The following post has been authored by a guest blogger. The views reflected in this blog are strictly the author’s own. 

Sleep hygiene


1. Be Regular:
Go to sleep and wake up at the same time muhammadalieveryday even on weekends and holidays.  This regular rhythm will make you feel better.

2. Only Sleep When Sleepy:
Only try to sleep when you actually feel tired or sleepy, rather than spending too much time awake in bed.

3. Get Up & Try Again:
If you haven’t been able to sleep for more than 20 minutes then it’s time to get up from bed and try something else.  Do something calming or boring until you feel sleepy, then return to bed and try again. This can include doing random math sums in your head or even counting sheep. Avoid doing anything that is too stimulating or interesting, as this will wake you up even more.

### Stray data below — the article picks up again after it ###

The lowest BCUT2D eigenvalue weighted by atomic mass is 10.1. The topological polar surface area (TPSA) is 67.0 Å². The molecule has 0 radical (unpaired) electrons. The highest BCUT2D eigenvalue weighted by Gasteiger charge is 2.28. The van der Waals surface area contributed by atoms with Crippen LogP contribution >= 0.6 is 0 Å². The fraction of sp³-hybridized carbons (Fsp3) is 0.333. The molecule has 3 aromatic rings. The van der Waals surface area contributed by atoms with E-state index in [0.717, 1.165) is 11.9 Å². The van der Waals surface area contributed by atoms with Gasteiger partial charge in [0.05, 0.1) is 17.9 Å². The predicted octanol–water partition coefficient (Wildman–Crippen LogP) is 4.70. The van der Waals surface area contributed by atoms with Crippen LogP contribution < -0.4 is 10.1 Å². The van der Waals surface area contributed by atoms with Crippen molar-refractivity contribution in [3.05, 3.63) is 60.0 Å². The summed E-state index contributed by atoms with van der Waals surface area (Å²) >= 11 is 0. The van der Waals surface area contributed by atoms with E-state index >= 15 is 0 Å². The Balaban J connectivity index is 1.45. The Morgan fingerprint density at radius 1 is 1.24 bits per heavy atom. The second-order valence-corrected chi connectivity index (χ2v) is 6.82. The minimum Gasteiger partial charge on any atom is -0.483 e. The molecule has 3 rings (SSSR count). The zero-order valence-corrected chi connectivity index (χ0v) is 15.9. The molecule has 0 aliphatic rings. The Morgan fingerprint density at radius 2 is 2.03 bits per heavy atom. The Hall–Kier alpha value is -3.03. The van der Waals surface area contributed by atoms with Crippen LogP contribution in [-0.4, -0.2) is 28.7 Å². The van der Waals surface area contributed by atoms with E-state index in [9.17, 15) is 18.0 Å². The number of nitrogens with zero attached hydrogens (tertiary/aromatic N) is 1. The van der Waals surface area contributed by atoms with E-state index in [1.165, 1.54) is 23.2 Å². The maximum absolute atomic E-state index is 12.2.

4. Cut Off Tea Coffee And Cigarettes:
Although it is in favor of your health that you stop taking nicotine and caffeine completely even then if you feel you can’t stop for good you must stop taking these 2 chemicals at least 5 to 6 hours before you intend to sleep. Sources of caffeine include Cola, coffee, tea chocolate and cigarettes and even some medications.

5. Bed is for Sleeping Only:
Try not to use your bed for anything other than sleeping, so that your body comes to associate bed with sleep. If you use bed as a place to watch TV, eat, read, work on your laptop, pay bills, and other things, your body will not learn this connection.

6. No Naps: